DES MOINES, Iowa - Carson King, who has helped raise over $1 million for the University of Iowa Stead Family Children's Hospital, has apologized after a controversial tweet of his from 2011 was discovered.
A reporter working on a profile of King for the Des Moines Register first called attention to the tweet, which referenced a racially-charged segment on the television show Tosh.0.
King, who was 16 years old at the time, called the tweet "hurtful and embarrassing," according to WHO. He said he doesn't want it to take away from all the good the donations can do for the kids at the children's hospital.
King held a press conference Tuesday night to address the tweet before the profile was published. In a statement, he said:
It was just 10 days ago that I was a guy in the crowd holding a sign looking for beer money on ESPN Game Day.
Since then – so much has happened. Especially when I announced all of the money would be donated to the Stead Family Children’s Hospital in Iowa City.
Thousands of people have donated and today the account is at 1.14 million dollars. Much of this has happened thanks to social media – it has the power to bring people together for a common good.
It also can make your life very public.
And that is why I wanted to share with you that eight years ago – when I was a sophomore in high school, I made some social media posts with my friends that quoted and referenced the show Tosh.0.
One of those posts was brought to my attention by a member of the media today. I had no recollection of it. In re-reading it today – eight years later – I see it was an attempt at humor that was offensive and hurtful.
I am so embarrassed and stunned to reflect on what I thought was funny when I was 16 years old. I want to sincerely apologize.
Thankfully, high school kids grow up and hopefully become responsible and caring adults. I think my feelings are better summed up by a post from just 3 years ago:
"Until we as a people learn that racism and hate are learned behaviors, we won’t get rid of it. Tolerance towards others is the first step." -- July 8, 2016
I am sharing this information tonight because I feel a responsibility to all of the people who have donated money.
I cannot go back and change what I posted when I was a 16-year-old. I can apologize and work to improve every day and make a meaningful difference in people’s lives.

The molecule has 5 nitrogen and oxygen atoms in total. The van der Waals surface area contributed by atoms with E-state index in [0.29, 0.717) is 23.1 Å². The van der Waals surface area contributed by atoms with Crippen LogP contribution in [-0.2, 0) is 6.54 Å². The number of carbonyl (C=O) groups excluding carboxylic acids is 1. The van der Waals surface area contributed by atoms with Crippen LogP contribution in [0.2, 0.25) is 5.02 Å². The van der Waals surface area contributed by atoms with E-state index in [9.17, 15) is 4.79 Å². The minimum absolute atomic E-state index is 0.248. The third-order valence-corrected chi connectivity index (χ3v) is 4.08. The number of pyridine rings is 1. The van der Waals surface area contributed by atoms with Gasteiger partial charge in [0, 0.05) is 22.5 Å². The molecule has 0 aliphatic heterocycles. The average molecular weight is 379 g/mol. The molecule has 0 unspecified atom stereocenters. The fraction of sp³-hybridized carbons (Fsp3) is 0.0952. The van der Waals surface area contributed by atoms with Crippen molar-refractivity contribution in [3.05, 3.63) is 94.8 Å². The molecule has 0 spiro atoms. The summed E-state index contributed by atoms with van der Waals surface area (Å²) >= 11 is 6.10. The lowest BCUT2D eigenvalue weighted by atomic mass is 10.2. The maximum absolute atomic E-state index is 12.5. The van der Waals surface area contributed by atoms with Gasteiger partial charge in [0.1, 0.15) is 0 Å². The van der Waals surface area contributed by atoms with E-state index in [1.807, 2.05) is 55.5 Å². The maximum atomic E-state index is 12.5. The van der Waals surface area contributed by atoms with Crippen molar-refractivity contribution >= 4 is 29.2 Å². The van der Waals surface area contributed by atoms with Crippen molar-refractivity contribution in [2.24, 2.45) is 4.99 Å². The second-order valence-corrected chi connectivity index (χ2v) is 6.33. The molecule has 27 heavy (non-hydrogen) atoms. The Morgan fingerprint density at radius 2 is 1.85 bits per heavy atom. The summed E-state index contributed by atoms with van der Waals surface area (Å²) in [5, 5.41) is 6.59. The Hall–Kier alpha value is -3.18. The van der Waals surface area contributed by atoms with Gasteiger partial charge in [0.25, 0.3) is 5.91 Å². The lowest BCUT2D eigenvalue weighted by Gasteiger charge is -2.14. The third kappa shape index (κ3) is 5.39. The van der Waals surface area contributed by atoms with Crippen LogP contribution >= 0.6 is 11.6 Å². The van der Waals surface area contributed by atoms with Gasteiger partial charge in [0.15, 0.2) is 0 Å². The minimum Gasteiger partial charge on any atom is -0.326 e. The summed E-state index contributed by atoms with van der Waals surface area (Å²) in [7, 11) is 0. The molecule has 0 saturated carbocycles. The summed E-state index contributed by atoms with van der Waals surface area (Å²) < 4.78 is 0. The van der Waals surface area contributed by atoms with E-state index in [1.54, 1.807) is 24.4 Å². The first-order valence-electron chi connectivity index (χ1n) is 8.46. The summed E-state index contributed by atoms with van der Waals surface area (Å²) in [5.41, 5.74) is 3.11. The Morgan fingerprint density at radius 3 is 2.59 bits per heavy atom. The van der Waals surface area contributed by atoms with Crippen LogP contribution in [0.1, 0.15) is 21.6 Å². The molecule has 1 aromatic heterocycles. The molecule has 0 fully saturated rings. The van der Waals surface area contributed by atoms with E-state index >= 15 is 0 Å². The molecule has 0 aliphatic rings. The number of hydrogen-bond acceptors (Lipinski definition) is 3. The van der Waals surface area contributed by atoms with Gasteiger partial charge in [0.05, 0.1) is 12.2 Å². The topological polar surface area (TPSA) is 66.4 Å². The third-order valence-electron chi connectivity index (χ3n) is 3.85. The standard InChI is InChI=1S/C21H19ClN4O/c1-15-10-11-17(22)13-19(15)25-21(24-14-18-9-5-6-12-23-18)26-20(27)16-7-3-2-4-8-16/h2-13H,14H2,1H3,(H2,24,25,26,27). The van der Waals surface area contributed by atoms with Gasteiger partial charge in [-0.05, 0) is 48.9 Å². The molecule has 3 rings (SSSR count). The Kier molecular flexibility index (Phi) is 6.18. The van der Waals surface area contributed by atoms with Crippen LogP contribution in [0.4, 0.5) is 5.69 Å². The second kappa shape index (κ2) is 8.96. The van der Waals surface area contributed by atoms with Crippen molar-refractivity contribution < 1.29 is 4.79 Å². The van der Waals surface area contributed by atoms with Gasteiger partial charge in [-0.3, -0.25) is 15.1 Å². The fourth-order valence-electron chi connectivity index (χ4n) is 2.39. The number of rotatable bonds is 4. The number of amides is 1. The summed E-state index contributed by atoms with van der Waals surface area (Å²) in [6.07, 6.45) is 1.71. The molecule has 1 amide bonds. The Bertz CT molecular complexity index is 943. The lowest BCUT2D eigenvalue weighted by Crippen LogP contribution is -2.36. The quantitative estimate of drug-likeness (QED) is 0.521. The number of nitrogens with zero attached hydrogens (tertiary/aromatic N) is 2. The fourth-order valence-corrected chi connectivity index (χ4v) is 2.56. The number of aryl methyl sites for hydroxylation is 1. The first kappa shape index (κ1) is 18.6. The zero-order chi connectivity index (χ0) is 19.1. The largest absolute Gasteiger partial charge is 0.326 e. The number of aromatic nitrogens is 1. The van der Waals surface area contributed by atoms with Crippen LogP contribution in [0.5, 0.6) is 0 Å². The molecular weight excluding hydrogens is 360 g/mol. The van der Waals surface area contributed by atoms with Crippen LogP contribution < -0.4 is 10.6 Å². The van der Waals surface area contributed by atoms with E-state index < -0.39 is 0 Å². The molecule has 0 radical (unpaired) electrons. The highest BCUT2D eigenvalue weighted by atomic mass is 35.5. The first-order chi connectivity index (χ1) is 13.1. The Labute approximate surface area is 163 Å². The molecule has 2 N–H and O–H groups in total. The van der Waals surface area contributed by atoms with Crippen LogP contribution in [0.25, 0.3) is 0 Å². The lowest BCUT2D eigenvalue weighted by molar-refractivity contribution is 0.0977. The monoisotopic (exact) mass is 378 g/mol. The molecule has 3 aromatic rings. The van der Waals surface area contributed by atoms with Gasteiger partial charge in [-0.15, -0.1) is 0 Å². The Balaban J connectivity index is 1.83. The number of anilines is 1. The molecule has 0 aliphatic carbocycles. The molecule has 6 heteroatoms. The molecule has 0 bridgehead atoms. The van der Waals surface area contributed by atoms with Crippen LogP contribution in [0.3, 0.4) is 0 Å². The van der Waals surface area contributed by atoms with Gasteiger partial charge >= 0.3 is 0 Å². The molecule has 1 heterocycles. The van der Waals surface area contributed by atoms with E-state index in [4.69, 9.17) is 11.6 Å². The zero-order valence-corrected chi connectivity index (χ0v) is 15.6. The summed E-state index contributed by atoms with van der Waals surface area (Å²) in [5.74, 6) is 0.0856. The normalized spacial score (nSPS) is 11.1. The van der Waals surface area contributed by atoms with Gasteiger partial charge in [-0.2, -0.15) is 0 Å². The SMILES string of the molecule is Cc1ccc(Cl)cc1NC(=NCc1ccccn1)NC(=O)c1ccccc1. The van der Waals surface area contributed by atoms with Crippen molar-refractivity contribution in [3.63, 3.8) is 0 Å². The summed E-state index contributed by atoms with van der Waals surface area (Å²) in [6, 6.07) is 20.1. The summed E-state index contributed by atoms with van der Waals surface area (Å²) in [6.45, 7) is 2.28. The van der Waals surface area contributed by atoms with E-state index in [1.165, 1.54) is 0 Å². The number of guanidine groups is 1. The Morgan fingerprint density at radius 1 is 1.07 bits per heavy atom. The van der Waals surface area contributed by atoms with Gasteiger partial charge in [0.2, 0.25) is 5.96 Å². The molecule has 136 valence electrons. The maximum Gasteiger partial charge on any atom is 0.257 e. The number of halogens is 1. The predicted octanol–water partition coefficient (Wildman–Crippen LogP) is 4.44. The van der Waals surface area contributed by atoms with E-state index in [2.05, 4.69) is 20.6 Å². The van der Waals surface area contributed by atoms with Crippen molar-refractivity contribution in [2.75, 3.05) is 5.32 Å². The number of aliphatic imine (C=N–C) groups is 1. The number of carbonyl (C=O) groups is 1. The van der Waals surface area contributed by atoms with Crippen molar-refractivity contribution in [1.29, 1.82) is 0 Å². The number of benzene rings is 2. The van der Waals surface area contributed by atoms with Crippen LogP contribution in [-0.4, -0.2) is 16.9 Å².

And, I am so very thankful for the generosity of the thousands of people who have donated to our fundraising push for the Stead Family Children’s Hospital.
The Des Moines Register shared the following letter from the editor regarding the tweets and how to use them in a profile of King:
A statement from our editor: pic.twitter.com/ZH9AhcrYbg
— Des Moines Register (@DMRegister) September 25, 2019
Meanwhile, the Washington Post reports readers then went through the Twitter account of the reporter, Aaron Calvin. The paper reports that between 2010 and 2013, Calvin published offensive tweets that included using a racist slur and mocking legalization of same-sex marriage.
The Washington Post reported that Calvin began deleting and apologized for his own tweets Tuesday night. His apology said: "Hey just wanted to say that I have deleted previous tweets that have been inappropriate or insensitive. I apologize for not holding myself to the same high standards as the Register holds others."
Calvin's Twitter account is currently locked.
King has risen to fame over the past 10 days after he was featured on ESPN College GameDay in Ames asking for beer money donations. His GameDay sign went viral and he decided to donate all the funds to the children's hospital in Iowa City. He has helped raise over $1.14 million in donations.
King has been in touch with both Busch Beer and Venmo since word of the tweet surfaced. He said they still plan to match funds for the kids at the children's hospital.
An Anheuser-Busch spokesperson confirmed the company is still honoring its full commitment to the hospital, but it will cut ties with King. The spokesperson said in a statement:
“Carson King had multiple social media posts that do not align with our values as a brand or as a company and we will have no further association with him. We are honoring our commitment by donating more than $350,000 to the University of Iowa Hospitals and Clinics.”
King still plans to be at Kinnick Stadium Saturday for "The Wave."